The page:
The Blessed Rita…
About the Book:
‘He had seen more and more people from the East in recent years. Mostly gypsies, people said. Bulgarians, Romanians — you could tell by the plates on the vans and the trailers. The Poles had been around for some time already. Burglaries, thefts. The blessings of the new Europe.’
Paul Krüzen lives with his father in an old farmhouse, not far from the German border. Where once his father took care of him, now he takes care of his father. It has been a long time since his beautiful, worldly-wise mother left them for the arms of a Russian pilot, never once looking back.
Paul’s world is changing: his small Dutch village is now home to Chinese restaurateurs, Polish plumbers, and Russian thugs. Saint Rita, the patron saint of lost causes, watches over Paul and his best friend Hedwiges, two misfits at odds with the modern world, while Paul takes comfort in his own Blessed Rita, a prostitute from Quezon. But even she cannot protect them from the tragedy that is about to unfold.
In this sharply observed, darkly funny novel, Wieringa shines a light on people struggling at the margins of a changing world. The Blessed Rita is an affecting tribute to those left behind and an ode to those wanting to transcend themselves and their heritage.
One of the things I enjoy most about reading novels that have been translated is that window into another culture that you are able to peer through for the duration. It’s a step further than reading novels set in another place; with a translation, your novel is set in another place as well as being written by an author whose culture is different to your own. Subsequently, allowances for cultural differences need to be considered whilst reading.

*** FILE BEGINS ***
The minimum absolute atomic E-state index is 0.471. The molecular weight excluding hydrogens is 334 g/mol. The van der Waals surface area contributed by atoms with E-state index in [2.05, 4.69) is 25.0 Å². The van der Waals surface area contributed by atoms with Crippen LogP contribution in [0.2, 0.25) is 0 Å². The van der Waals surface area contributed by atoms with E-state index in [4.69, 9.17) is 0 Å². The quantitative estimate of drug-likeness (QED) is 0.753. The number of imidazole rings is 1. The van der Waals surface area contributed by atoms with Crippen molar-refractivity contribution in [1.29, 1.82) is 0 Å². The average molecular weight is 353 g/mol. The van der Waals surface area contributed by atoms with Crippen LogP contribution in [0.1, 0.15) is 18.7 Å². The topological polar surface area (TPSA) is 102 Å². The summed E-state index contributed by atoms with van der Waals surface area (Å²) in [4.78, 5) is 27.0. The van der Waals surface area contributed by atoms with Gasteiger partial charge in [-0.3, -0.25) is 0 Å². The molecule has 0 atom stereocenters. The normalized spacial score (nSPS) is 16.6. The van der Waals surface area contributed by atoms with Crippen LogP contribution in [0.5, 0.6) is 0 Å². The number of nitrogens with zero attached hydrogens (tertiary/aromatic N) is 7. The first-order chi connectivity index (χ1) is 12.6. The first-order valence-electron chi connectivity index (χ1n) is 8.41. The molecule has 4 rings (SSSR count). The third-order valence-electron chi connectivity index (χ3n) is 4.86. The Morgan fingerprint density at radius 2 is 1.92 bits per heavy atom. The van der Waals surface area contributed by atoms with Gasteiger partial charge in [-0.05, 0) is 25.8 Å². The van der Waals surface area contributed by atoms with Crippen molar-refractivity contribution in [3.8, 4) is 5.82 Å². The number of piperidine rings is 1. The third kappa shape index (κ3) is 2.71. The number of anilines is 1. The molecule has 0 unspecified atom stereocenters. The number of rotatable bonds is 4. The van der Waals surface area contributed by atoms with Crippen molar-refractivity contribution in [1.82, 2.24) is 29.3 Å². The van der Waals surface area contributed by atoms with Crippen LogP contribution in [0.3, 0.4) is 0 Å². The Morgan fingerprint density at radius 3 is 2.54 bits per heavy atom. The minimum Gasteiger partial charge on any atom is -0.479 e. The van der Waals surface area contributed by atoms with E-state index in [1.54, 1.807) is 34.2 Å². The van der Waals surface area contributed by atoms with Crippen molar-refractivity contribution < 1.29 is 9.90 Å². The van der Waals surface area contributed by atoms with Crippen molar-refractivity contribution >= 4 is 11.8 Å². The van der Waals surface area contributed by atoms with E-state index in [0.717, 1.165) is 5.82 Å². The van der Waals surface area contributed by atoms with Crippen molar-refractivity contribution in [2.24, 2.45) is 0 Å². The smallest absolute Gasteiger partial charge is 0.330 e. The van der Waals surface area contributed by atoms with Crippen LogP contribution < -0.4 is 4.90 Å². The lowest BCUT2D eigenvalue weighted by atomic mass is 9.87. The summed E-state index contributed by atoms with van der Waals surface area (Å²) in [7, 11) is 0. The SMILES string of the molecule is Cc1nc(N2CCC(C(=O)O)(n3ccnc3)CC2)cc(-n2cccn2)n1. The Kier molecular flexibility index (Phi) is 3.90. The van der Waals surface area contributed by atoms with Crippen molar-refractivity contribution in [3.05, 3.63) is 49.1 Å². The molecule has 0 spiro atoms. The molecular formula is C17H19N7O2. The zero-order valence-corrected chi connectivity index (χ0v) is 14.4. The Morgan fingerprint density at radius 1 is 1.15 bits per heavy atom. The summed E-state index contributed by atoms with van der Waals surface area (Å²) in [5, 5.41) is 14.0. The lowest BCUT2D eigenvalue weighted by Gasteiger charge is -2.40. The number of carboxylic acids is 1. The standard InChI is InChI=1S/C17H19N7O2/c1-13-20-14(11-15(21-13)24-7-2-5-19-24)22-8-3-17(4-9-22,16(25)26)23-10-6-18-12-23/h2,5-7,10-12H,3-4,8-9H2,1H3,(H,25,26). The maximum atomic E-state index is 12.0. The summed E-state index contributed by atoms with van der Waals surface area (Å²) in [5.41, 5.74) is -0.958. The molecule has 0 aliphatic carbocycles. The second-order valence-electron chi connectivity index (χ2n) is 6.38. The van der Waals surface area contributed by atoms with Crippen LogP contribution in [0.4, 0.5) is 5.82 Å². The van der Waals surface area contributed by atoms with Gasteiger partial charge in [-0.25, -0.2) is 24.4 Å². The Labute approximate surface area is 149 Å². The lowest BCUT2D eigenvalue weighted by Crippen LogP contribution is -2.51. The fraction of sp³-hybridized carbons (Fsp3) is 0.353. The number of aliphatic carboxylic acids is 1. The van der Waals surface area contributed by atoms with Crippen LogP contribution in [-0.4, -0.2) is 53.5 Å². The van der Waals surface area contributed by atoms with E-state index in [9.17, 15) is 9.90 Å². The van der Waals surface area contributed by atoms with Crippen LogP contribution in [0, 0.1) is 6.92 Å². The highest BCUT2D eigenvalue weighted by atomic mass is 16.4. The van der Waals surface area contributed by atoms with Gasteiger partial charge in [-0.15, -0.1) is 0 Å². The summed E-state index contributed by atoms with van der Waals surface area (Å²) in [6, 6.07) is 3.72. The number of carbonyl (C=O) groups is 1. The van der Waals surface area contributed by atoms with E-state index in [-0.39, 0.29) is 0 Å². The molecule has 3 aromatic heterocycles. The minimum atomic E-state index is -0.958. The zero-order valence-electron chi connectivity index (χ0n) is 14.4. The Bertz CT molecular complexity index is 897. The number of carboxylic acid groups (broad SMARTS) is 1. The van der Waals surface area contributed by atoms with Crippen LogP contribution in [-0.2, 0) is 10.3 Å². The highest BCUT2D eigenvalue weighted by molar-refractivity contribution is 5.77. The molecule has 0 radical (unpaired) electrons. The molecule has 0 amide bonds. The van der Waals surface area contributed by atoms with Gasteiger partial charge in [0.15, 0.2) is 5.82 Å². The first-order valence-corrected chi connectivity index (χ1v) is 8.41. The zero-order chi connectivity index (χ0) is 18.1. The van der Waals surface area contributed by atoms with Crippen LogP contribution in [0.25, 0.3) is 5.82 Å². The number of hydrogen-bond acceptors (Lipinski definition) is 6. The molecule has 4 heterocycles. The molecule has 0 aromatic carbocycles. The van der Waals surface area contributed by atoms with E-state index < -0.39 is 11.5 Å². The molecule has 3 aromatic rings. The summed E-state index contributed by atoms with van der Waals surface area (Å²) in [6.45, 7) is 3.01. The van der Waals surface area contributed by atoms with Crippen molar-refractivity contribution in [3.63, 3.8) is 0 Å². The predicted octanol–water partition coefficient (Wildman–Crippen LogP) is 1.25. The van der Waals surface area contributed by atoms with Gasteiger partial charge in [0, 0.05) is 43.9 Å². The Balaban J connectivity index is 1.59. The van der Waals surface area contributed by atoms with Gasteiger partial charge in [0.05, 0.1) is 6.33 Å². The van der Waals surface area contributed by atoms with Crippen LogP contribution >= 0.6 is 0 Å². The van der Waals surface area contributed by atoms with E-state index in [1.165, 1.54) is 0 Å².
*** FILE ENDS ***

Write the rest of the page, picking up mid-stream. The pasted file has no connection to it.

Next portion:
The Blessed Rita is a Dutch novel, set in a small Dutch village that lies close to the German border. Post WWII novels set in Europe are always of interest to me, particularly those that are focused on what life was like under the shadow of such widespread devastation throughout the continent. In this, The Blessed Rita doesn’t disappoint. The village is a place where ‘foreigners’ are so few that they can still be counted. The world is changing, technology is advancing and borders are no longer walls; but this village seems to be caught in a Twin Peaks sort of zone, where change is only reaching out with a few tentacles rather than a stranglehold. The casual racism and suspicion of anyone foreign went hand in hand; sadly, this felt all too genuine.
Paul, our main character, is man on the cusp of fifty, still living at home. He is his father’s unofficial carer, a role reversal that he ponders on frequently. There is a lovely relationship between father and son that has its roots in abandonment: Paul’s mother left the family when he was eight. We learn a lot throughout the novel about this pivotal time in Paul’s life: he attributes this time to his first solid memories of his father as something other than a formless being. It’s the time when a Russian escaping the USSR crashed an airplane in their yard and ended up living with them. It’s when his mother left with said Russian, leaving Paul behind and never seeing him again. It’s also the time when Paul’s interest in collecting militaria began, a hobby that he would turn into a profitable career.